Welcome to the rebirth of the once proud kingdom of Nerath.
This is my new 4th edition Dungeons and Dragons campaign. In the past, I have tried many things to organize my notes for my campaigns and, to date, all have failed. So here I am, trying yet another solution: an online portal. I have checked out many online Wikis and this one is, as far as I know, the only one designed for RPGs.
This new campaign is based off of two sources: Barbara Hambly’s Darwath Trilogy and the default setting for the 4th edition, sometimes referred to as the Point of Lights setting or The First Work.
The Darwath books are used to set the backdrop of the campaign, to explain the disappearance of the Kingdom of Nerath and to fix a problem I have with the POL setting: why ALL other nations are gone even though only Nerath has fallen. Using the story from the book, all the nations on the planet were, essentially, wiped out by the Dark. (See here for the story in context of the campaign).
In the end, the modification to the backstory has minimal in game effect. It permits me to have a more believable reason for the large scale devastation and it also helps to justify why no else didn’t just move in to replace Nerath when it fell. The answer, in my world, is simple: there was no one left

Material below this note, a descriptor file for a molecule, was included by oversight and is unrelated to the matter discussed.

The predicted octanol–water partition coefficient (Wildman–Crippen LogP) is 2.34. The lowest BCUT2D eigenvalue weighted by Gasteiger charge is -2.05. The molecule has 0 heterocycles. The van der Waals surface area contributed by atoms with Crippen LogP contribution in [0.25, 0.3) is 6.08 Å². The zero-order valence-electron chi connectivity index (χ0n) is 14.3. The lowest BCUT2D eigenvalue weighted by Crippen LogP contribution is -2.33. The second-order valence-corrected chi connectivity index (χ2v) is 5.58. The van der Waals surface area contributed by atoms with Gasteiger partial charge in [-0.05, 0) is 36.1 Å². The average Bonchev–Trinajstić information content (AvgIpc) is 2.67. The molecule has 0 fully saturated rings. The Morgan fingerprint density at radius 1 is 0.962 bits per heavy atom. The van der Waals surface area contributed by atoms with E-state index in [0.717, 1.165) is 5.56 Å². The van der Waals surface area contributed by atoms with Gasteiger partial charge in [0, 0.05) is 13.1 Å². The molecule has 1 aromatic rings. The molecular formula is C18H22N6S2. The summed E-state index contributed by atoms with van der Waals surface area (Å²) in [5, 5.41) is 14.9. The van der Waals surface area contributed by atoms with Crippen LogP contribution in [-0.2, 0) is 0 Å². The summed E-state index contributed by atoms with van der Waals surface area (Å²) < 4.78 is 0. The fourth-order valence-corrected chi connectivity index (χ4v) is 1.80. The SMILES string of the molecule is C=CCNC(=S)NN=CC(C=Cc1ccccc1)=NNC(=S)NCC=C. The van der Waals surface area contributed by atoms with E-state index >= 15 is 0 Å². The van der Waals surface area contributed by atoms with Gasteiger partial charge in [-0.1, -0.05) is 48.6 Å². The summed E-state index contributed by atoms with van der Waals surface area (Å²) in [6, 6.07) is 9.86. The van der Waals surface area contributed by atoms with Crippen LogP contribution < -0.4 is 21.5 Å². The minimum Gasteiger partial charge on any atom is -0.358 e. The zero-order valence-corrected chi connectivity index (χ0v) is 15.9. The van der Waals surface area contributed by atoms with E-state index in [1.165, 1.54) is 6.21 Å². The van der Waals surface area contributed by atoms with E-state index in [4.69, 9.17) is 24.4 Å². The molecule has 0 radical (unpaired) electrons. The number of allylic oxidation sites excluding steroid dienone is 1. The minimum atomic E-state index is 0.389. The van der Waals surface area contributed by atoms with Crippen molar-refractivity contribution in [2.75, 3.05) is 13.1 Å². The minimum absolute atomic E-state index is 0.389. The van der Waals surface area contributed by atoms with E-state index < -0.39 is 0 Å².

Important things to know about the campaign
- All races suffered horrific loses during the Time of the Dark. On the order of 75% fatalities within the first 2 years of the invasion. They did not all suffer equally as is indicated in the races sections
- Minor differences in doctrine have taken place due to the invasion, most notably the Raven Queen. See the Religions section for information
- All known kingdoms essentially ceased to exist after the invasion. Nerath has begun to rebuild and has control of the Brown River Valley valley. Alketch is mired in civil war and the kingdom of Aren, an elven kingdom, has also re-established part of its former glory.
- The main weapon of the Dark, other than eating humanoids, was a powerful telekinesis-like effect that grew in strength as they grew in numbers. Only the mostly strongly built fortresses could resist. Many fortified holds were simply blown away by the strength of their assaults.